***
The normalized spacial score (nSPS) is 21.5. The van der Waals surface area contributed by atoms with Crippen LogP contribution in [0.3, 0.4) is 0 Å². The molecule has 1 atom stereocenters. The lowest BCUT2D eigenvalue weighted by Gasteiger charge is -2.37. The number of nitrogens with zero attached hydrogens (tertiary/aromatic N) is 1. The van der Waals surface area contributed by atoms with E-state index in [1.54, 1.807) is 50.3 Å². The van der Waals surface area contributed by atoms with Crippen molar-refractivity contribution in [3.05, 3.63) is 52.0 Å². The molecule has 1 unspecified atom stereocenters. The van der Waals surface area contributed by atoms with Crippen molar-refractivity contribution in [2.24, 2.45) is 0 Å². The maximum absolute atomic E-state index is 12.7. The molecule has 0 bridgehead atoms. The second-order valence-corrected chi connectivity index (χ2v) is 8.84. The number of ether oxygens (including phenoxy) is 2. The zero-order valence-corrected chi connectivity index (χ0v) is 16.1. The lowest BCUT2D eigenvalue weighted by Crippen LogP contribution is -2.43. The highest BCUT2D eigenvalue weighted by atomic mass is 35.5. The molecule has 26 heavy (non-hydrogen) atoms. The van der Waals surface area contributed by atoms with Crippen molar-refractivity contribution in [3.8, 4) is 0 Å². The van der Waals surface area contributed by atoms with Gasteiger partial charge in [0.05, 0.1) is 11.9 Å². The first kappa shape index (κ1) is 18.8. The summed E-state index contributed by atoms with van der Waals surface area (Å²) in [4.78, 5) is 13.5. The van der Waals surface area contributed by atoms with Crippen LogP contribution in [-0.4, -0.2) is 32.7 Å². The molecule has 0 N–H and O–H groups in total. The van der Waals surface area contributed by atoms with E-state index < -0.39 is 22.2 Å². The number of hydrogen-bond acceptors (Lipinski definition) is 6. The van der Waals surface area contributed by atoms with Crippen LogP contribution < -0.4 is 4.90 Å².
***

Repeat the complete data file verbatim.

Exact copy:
The normalized spacial score (nSPS) is 21.5. The van der Waals surface area contributed by atoms with Crippen LogP contribution in [0.3, 0.4) is 0 Å². The molecule has 1 atom stereocenters. The lowest BCUT2D eigenvalue weighted by Gasteiger charge is -2.37. The number of nitrogens with zero attached hydrogens (tertiary/aromatic N) is 1. The van der Waals surface area contributed by atoms with E-state index in [1.54, 1.807) is 50.3 Å². The van der Waals surface area contributed by atoms with Crippen molar-refractivity contribution in [3.05, 3.63) is 52.0 Å². The molecule has 1 unspecified atom stereocenters. The van der Waals surface area contributed by atoms with Crippen molar-refractivity contribution in [2.24, 2.45) is 0 Å². The maximum absolute atomic E-state index is 12.7. The molecule has 0 bridgehead atoms. The second-order valence-corrected chi connectivity index (χ2v) is 8.84. The number of ether oxygens (including phenoxy) is 2. The zero-order valence-corrected chi connectivity index (χ0v) is 16.1. The lowest BCUT2D eigenvalue weighted by Crippen LogP contribution is -2.43. The highest BCUT2D eigenvalue weighted by atomic mass is 35.5. The molecule has 26 heavy (non-hydrogen) atoms. The van der Waals surface area contributed by atoms with Crippen molar-refractivity contribution in [3.8, 4) is 0 Å². The van der Waals surface area contributed by atoms with Gasteiger partial charge in [0.05, 0.1) is 11.9 Å². The first kappa shape index (κ1) is 18.8. The summed E-state index contributed by atoms with van der Waals surface area (Å²) in [4.78, 5) is 13.5. The van der Waals surface area contributed by atoms with Crippen LogP contribution in [-0.4, -0.2) is 32.7 Å². The molecule has 0 N–H and O–H groups in total. The van der Waals surface area contributed by atoms with E-state index < -0.39 is 22.2 Å². The number of hydrogen-bond acceptors (Lipinski definition) is 6. The van der Waals surface area contributed by atoms with Crippen LogP contribution < -0.4 is 4.90 Å².